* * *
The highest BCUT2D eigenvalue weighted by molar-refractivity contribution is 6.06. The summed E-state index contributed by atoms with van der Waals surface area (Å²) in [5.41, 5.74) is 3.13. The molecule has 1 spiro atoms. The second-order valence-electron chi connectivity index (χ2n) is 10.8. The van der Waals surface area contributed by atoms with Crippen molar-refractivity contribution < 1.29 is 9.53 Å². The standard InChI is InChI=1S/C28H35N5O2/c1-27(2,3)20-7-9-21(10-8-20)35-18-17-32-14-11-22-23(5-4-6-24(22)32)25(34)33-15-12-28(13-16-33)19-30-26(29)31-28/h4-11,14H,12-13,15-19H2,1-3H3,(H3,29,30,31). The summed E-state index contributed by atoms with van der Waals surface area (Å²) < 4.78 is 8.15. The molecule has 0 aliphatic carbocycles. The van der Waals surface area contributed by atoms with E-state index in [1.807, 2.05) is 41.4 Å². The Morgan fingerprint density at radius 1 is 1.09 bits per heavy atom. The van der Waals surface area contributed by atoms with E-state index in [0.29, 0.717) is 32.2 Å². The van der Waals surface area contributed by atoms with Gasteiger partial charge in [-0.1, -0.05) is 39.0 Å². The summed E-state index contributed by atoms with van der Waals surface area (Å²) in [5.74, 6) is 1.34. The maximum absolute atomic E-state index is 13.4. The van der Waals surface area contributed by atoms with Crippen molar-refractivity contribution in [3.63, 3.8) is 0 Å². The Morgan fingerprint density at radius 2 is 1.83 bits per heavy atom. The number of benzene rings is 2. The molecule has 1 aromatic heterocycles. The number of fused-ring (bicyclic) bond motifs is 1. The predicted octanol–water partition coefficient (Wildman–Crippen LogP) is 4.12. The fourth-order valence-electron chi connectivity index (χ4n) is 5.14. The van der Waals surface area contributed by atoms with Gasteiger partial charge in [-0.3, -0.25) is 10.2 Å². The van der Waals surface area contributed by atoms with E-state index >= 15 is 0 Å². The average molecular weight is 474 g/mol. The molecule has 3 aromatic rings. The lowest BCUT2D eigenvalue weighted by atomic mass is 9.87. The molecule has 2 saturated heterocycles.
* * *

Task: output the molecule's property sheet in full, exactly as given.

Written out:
The highest BCUT2D eigenvalue weighted by molar-refractivity contribution is 6.06. The summed E-state index contributed by atoms with van der Waals surface area (Å²) in [5.41, 5.74) is 3.13. The molecule has 1 spiro atoms. The second-order valence-electron chi connectivity index (χ2n) is 10.8. The van der Waals surface area contributed by atoms with Crippen molar-refractivity contribution < 1.29 is 9.53 Å². The standard InChI is InChI=1S/C28H35N5O2/c1-27(2,3)20-7-9-21(10-8-20)35-18-17-32-14-11-22-23(5-4-6-24(22)32)25(34)33-15-12-28(13-16-33)19-30-26(29)31-28/h4-11,14H,12-13,15-19H2,1-3H3,(H3,29,30,31). The summed E-state index contributed by atoms with van der Waals surface area (Å²) < 4.78 is 8.15. The molecule has 0 aliphatic carbocycles. The van der Waals surface area contributed by atoms with E-state index in [1.807, 2.05) is 41.4 Å². The Morgan fingerprint density at radius 1 is 1.09 bits per heavy atom. The van der Waals surface area contributed by atoms with E-state index in [0.29, 0.717) is 32.2 Å². The van der Waals surface area contributed by atoms with Gasteiger partial charge in [-0.1, -0.05) is 39.0 Å². The summed E-state index contributed by atoms with van der Waals surface area (Å²) in [5.74, 6) is 1.34. The maximum absolute atomic E-state index is 13.4. The van der Waals surface area contributed by atoms with Crippen molar-refractivity contribution in [3.63, 3.8) is 0 Å². The Morgan fingerprint density at radius 2 is 1.83 bits per heavy atom. The number of benzene rings is 2. The molecule has 1 aromatic heterocycles. The number of fused-ring (bicyclic) bond motifs is 1. The predicted octanol–water partition coefficient (Wildman–Crippen LogP) is 4.12. The fourth-order valence-electron chi connectivity index (χ4n) is 5.14. The van der Waals surface area contributed by atoms with Gasteiger partial charge in [-0.3, -0.25) is 10.2 Å². The van der Waals surface area contributed by atoms with E-state index >= 15 is 0 Å². The average molecular weight is 474 g/mol. The molecule has 3 aromatic rings. The lowest BCUT2D eigenvalue weighted by atomic mass is 9.87. The molecule has 2 saturated heterocycles.